Friday's predawn attack on the Supreme Council for the Islamic Revolution Party office, which also wounded five others, came a day after Shiites buried a senior party politician assassinated Wednesday as he left his home in Baghdad.

Party officials blamed both attacks on Saddam loyalists.

Rahim Jabar, who lives in the building in western Baghdad, said his sister was killed and five other residents were wounded in the explosion, which brought down half of a one-story residential building that also housed a party branch office.

The blast that wounded the two American soldiers was caused by a homemade bomb, said Capt. Tammy Galloway of the U.S. Army's 82nd Airborne Division.

The tanker truck blew up about 7:50 a.m., near Abu Ghraib, about 20 miles west of Baghdad, sending flames and clouds of smoke rising from the wreckage.

One witness, 19-year-old Jassim Mohammed, said he saw the bodies of two Iraqis in a damaged car.

Some 140 U.S. soldiers from the 3rd Brigade of the 82nd Airborne Division also raided a middle-class neighborhood near Baghdad's airport overnight and arrested five of seven suspected guerrillas, the military said Friday.

They included a suspected bomb maker, said the raid commander, Capt. Joel Kostelac of Harrisburg, Pa.

Several attacks on U.S. forces and Iraqi police in recent days have claimed more than a dozen lives in Baghdad and in predominantly Sunni areas west and north of the capital, once Saddam's power base.

U.S. forces also have conducted major operations in Samarra, a focus of resistance 60 miles north of Baghdad, since Saddam was captured.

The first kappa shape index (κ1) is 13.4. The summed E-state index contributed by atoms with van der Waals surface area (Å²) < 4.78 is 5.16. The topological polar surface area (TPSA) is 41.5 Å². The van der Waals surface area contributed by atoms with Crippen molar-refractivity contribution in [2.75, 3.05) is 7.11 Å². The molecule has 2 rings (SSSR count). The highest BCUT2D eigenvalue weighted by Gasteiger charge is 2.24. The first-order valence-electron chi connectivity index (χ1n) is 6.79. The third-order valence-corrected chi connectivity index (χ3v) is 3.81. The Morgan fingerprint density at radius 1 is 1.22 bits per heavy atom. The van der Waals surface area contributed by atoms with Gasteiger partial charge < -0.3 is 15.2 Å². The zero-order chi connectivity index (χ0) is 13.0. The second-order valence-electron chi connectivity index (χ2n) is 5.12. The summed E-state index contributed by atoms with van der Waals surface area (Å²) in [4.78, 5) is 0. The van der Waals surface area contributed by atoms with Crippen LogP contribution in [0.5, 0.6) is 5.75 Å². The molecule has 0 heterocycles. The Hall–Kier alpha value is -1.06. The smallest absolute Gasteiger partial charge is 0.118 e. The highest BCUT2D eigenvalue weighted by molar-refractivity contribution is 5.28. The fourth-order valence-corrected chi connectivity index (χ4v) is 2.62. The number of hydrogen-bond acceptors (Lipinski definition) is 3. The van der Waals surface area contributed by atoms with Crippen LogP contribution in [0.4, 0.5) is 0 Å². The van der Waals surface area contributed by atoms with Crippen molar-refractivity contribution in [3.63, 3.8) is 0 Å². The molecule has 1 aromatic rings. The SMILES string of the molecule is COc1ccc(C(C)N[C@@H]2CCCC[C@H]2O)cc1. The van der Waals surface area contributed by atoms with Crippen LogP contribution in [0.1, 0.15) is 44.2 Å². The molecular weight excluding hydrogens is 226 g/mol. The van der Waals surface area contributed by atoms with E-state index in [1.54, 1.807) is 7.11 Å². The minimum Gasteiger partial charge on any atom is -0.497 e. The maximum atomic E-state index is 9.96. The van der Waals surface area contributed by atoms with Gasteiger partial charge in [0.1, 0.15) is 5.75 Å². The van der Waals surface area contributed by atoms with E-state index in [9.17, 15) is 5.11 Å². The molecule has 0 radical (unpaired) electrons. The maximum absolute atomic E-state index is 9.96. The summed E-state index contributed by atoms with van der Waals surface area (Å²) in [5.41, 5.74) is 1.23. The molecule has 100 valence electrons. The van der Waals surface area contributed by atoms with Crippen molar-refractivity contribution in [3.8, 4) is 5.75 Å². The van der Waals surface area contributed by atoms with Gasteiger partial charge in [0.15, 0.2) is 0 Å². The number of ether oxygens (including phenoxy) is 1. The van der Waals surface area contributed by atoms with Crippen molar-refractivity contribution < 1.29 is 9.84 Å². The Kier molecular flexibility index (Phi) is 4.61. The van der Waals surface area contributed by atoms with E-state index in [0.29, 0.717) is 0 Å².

In New York, a member of Iraq's Governing Council on Friday welcomed U.N. Secretary-General Kofi Annan's call to discuss the United Nations' role in Iraq, saying its legal expertise would help the transition to Iraqi sovereignty.

Annan said Thursday he wants the key players in Iraq, including the U.S.-appointed council and the coalition, to meet Jan. 15 and decide exactly what role they want the United Nations to play as the country moves from U.S. occupation toward self-government.

"It is important that the United Nations will play a central role in the near future," Adnan Pachachi, a member of the Governing Council, told Associated Press Television News.

Pachachi said U.N. legal expertise could help "in a constitutional process, in organizing elections, helping us to conduct a reliable and full population census."

A transitional government is scheduled to assume sovereignty by July 1.

The return of the U.N.'s international staff, pulled out in October following two bombings at U.N. headquarters, could also be on the agenda of a January meeting.

Annan pulled all U.N. international staff out of Iraq in October after two bombings at U.N. headquarters in Baghdad and a series of attacks on humanitarian organizations.

He said he was sure the Governing Council would attend the proposed meeting, but said preliminary consultations have just begun with the coalition.